A Local Dad’s Project Funds Classrooms Around the Country

Ben Adam.

By Lisa Kava

An Upper West Side do-gooder’s effort to help one 2nd grade teacher led him to create a website enabling others to help teachers nationwide.

Ben Adam, a real estate investor, father of 3 and Upper West Sider for 15 years is the founder of www.classroomgiving.org, which features 500 classrooms from 43 states in need of supplies. All classrooms featured are run by teachers who are required by their schools to personally purchase classroom supplies out of pocket.  Anybody who would like to help these teachers can log in and adopt a classroom, view a wish-list and purchase supplies which will be shipped directly to the school.

The idea for his website evolved from Adam’s personal experience helping Elisabeth Milich, a teacher in Phoenix Arizona. In July 2018, Adam happened to watch a clip on the Bill Maher show which featured Milich and her story. Out of frustration, the teacher had posted her salary on her Facebook page in the spring of 2018 explaining that she was expected to purchase all supplies for her classroom. Ben Adam told West Side Rag that after watching the segment of the show he became curious and looked at Milich’s Facebook post. She had posted her W-2 showing her annual salary ($35,000)  and posted the amount of her yearly raise after she received her Masters degree ($160) She shared that she was required to spend close to $1,000 each year to buy school supplies for her room in addition to basic items for the classroom such as garbage cans and lamps, according to Adam.

Once Milich posted she received a frenzy of media attention both local and national.

Milich wrote to West Side Rag “I just happened to get a printout of my salary for the next school year and I also ran out of scotch tape. So I looked at my salary and knowing I would have to stop on the way home and get more tape I posted the salary in frustration of low pay AND having to buy every supply needed to make a classroom functional.”

Milich has been teaching 2nd grade for 7 years in a school that serves a group of kids from a lower socio-economic neighborhood. “It just comes with the job that you purchase things for your room ALL THE TIME,” Milich wrote. She  recalled how Ben Adam contacted her by Facebook message in August 2018 asking if anyone had offered to help. “I thought well this is strange but I answered all his questions and then he responded saying he would like to purchase supplies for my class. I thought there has to be a catch.”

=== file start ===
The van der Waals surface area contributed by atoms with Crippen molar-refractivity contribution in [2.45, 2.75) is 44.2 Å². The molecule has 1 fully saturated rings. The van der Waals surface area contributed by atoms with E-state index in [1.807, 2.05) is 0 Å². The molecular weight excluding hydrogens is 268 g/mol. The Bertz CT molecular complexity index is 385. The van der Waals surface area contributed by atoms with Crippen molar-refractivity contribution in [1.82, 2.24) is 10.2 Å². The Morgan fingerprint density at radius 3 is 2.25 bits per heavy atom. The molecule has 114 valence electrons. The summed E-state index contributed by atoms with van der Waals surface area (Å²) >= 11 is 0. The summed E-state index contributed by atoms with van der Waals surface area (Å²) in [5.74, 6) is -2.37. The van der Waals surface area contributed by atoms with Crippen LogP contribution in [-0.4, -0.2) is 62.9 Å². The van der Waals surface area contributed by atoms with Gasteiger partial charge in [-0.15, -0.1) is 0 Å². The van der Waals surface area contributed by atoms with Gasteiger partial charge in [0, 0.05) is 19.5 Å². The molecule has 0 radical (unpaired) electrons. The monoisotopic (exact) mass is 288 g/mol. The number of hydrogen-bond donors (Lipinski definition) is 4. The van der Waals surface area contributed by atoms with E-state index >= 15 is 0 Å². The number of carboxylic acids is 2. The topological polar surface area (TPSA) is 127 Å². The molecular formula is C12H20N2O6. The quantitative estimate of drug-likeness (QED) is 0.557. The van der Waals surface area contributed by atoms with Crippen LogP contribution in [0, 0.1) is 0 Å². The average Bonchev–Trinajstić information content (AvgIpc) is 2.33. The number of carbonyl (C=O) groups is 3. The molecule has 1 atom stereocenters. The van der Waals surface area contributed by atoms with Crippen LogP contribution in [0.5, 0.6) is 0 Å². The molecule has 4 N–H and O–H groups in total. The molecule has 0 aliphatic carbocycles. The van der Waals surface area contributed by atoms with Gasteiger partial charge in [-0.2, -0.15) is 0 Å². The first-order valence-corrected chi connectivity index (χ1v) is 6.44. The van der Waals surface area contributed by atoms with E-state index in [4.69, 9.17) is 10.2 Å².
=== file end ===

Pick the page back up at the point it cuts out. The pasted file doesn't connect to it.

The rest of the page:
Adam told West Side Rag that when he contacted Milich in August 2018 he figured surely her problem had been solved after all the publicity. He was surprised when she told him this was not the case. “I then suggested she send me a list of the supplies she needed,” said Adam. “She was very skeptical. It took her a few days. I put the list into Amazon and priced it out on a shopping cart. For $250 a semester I could easily supply her classroom so I sent her the supplies.” Before long Milich received boxes of paint brushes, markers, crayons books, all the items that she had told Adam she needed. “I was amazed and so thankful,” Milich used the experience of the kindness of a stranger as a lesson in her classroom. The children all want to meet their “New York Friend.” We made him a giant Thank You poster and he hangs it in his apartment…the kids in my class love that.”

The thank you poster from Elizabeth Milich’s class.

Through his further communications with Milich, Adam learned that her situation was not unique. He ultimately “adopted” 6 classrooms in her school district and subsequently decided he wanted to find a way for others who were inspired to help. This led to  www.classroomgiving.org, which went live on March 29th. “I am just a regular person, I consider myself middle class, not the typical  donor or philanthropist,” said Adam, who claims he wanted to enable people like himself to feel the satisfaction that came along with giving.